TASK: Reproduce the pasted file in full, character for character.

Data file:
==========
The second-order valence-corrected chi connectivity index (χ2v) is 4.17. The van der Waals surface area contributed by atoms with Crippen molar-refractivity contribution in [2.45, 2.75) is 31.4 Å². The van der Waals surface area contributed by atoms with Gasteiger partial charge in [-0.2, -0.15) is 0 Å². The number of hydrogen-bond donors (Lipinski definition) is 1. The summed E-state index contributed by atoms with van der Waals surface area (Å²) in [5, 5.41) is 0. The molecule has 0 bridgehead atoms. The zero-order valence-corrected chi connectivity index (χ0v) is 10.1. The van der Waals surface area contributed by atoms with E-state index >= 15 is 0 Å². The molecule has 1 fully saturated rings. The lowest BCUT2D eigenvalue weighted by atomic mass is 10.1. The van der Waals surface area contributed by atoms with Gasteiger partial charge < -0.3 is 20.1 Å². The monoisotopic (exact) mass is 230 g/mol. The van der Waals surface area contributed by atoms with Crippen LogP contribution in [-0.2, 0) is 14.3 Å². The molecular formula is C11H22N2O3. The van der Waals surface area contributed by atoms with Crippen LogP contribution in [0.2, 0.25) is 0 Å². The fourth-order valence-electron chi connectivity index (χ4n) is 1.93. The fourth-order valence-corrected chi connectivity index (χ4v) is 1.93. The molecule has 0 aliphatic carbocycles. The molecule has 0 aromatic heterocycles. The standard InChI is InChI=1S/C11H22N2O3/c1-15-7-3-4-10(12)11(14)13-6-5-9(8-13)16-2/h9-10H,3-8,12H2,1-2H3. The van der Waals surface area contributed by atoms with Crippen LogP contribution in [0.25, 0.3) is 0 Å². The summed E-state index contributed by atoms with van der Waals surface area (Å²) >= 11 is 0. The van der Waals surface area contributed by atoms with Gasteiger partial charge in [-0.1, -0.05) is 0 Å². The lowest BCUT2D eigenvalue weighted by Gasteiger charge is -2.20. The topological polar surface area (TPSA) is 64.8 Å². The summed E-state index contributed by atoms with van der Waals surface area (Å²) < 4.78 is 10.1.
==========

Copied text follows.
The second-order valence-corrected chi connectivity index (χ2v) is 4.17. The van der Waals surface area contributed by atoms with Crippen molar-refractivity contribution in [2.45, 2.75) is 31.4 Å². The van der Waals surface area contributed by atoms with Gasteiger partial charge in [-0.2, -0.15) is 0 Å². The number of hydrogen-bond donors (Lipinski definition) is 1. The summed E-state index contributed by atoms with van der Waals surface area (Å²) in [5, 5.41) is 0. The molecule has 0 bridgehead atoms. The zero-order valence-corrected chi connectivity index (χ0v) is 10.1. The van der Waals surface area contributed by atoms with E-state index >= 15 is 0 Å². The molecule has 1 fully saturated rings. The lowest BCUT2D eigenvalue weighted by atomic mass is 10.1. The van der Waals surface area contributed by atoms with Gasteiger partial charge < -0.3 is 20.1 Å². The monoisotopic (exact) mass is 230 g/mol. The van der Waals surface area contributed by atoms with Crippen LogP contribution in [-0.2, 0) is 14.3 Å². The molecular formula is C11H22N2O3. The van der Waals surface area contributed by atoms with Crippen LogP contribution in [0.2, 0.25) is 0 Å². The fourth-order valence-electron chi connectivity index (χ4n) is 1.93. The fourth-order valence-corrected chi connectivity index (χ4v) is 1.93. The molecule has 0 aliphatic carbocycles. The molecule has 0 aromatic heterocycles. The standard InChI is InChI=1S/C11H22N2O3/c1-15-7-3-4-10(12)11(14)13-6-5-9(8-13)16-2/h9-10H,3-8,12H2,1-2H3. The van der Waals surface area contributed by atoms with Crippen LogP contribution in [0.25, 0.3) is 0 Å². The summed E-state index contributed by atoms with van der Waals surface area (Å²) >= 11 is 0. The van der Waals surface area contributed by atoms with Gasteiger partial charge in [-0.1, -0.05) is 0 Å². The lowest BCUT2D eigenvalue weighted by Gasteiger charge is -2.20. The topological polar surface area (TPSA) is 64.8 Å². The summed E-state index contributed by atoms with van der Waals surface area (Å²) < 4.78 is 10.1.